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Transmedia Storytelling (storytelling) is a specific kind of narrative. In this, the creators of the plot originally lay “white spots” for “thinking” of the story by the audience. The narrative extends across several media platforms. Each of them complementing the fictional world of history and giving the viewer a new immersive experience in the story. As Jeffrey Long rightly points out, transmedia, in this case, should be seen as an adjective. A way of storytelling characterized by a cross-border, spreading to different platforms by the method.

The first use of Transmedia Storytelling

The term “transmedia storytelling” was first used in media studies by M. Kinder, a professor at the University of Southern California, in 1991. Kinder analyzed stories for children who, through different media platforms, generated new levels of interaction with children. And mentioned “the intertextual relationships of different narratives and transmedia intertextuality distributed among television, film, and toys.”

However, the term “transmedia” was coined by Henry Jenkins in 2003. Jenkins noted that a large number of media platforms are fighting for the viewer’s attention. And the viewer’s time is limited, so manufacturers should create a new model of collaborative creativity.

Three years later, the concept of transmedia was supplemented by him as telling stories on several media platforms. Each of which makes a unique contribution to the narrative to create a single universe of history. And that is the definition we use today. The author of the transmedia project creates a universe of history. These are the rules by which it functions, and the stories that develop between the main and secondary characters; tell a plot of the past, present, and future.

Related elements of history are distributed across different platforms to create a single, programmable experience of history. At the same time, the content for each platform does not adapt but becomes somewhat of an extension, which expands the understanding of the original. For example, “Hamlet” extensions can be built around secondary characters. Ideally, each medium, using its strengths, makes a unique contribution to the narrative. Thus enriching the viewer’s experience and engaging the user in the world of history and serving as a point of entry into the fictional world.

Use of transmedia Storytelling in Movies and comics

K. Solara called transmedia a special narrative structure that expands through different languages and platforms (media, movies, comics, video games). He also noted the great importance of building a “universe of history” for the transmedia project. The content does not adapt to each platform, but is unique and reveals the plot in new faces. Kenna also emphasized that the universe of history should unfold on different platforms, and D. Long called transmedia “the art of the worlds.”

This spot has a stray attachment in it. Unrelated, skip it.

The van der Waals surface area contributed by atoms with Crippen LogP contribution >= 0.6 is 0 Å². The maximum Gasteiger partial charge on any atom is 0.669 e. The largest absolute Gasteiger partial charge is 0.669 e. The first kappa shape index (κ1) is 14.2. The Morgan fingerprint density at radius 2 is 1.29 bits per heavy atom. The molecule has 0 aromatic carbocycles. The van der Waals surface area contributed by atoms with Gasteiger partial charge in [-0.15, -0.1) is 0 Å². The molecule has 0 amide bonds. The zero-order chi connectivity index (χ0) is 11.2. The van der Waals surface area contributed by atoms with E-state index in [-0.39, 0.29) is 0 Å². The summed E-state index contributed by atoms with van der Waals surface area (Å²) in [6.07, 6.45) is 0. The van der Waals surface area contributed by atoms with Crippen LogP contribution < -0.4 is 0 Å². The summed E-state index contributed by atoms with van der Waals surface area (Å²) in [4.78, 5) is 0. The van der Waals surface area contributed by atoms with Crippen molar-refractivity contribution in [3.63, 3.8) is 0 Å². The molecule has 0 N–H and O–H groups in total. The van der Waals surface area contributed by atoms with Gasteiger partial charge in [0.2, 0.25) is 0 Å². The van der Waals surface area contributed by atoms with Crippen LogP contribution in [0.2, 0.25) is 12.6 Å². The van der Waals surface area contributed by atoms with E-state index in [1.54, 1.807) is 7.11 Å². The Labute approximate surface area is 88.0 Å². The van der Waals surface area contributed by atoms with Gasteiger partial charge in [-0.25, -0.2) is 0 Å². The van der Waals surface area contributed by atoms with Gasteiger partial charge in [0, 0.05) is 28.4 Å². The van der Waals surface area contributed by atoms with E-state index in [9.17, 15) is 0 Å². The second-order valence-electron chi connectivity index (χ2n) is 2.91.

Transmedia projects can be retroactive. In this case, they are repelled from a source (book, film), then overgrown with further extensions, transferred to other platforms. Or created as transmedia and then considered proactive. An example of a retroactive transmedia project is the HBO TV series “Game of Thrones.”

Conclusion

A case in point is the Iron Sky project, which focused on a film. The Film was about the Nazi landing on the moon (then a computer game the community website was developed). The main partitive element of this project was crowdfunding. (16% of the budget of the picture – 1.2 million euros – by 2006 was collected by fans). And crowdsourcing (the team of the film turned to the audience for advice in search of references for computer graphics and the plot of the film).

It is noteworthy that the work on the film and the project as a whole began six years. And that is before the filming with the creation of a loyal online community of fans. Before “Iron Sky,” the filmmakers for more than ten years filmed parodies of “Star Trek,”. This built around the idea of the invasion of the Nazis from the moon. That was a giant Internet community, and with it developed the project for six years – from 2006 to 2012. As the project’s director, Tim Vuorensola, pointed out, first it was necessary to give the audience an interesting story. That would captivate them, and only then to ask for her participation in the project.

Due to the recent appearance in the scientific environment, transmedia, as a specific kind of media product is not there accurately enough. Different researchers put forward different sets of traits and types of transmedia projects.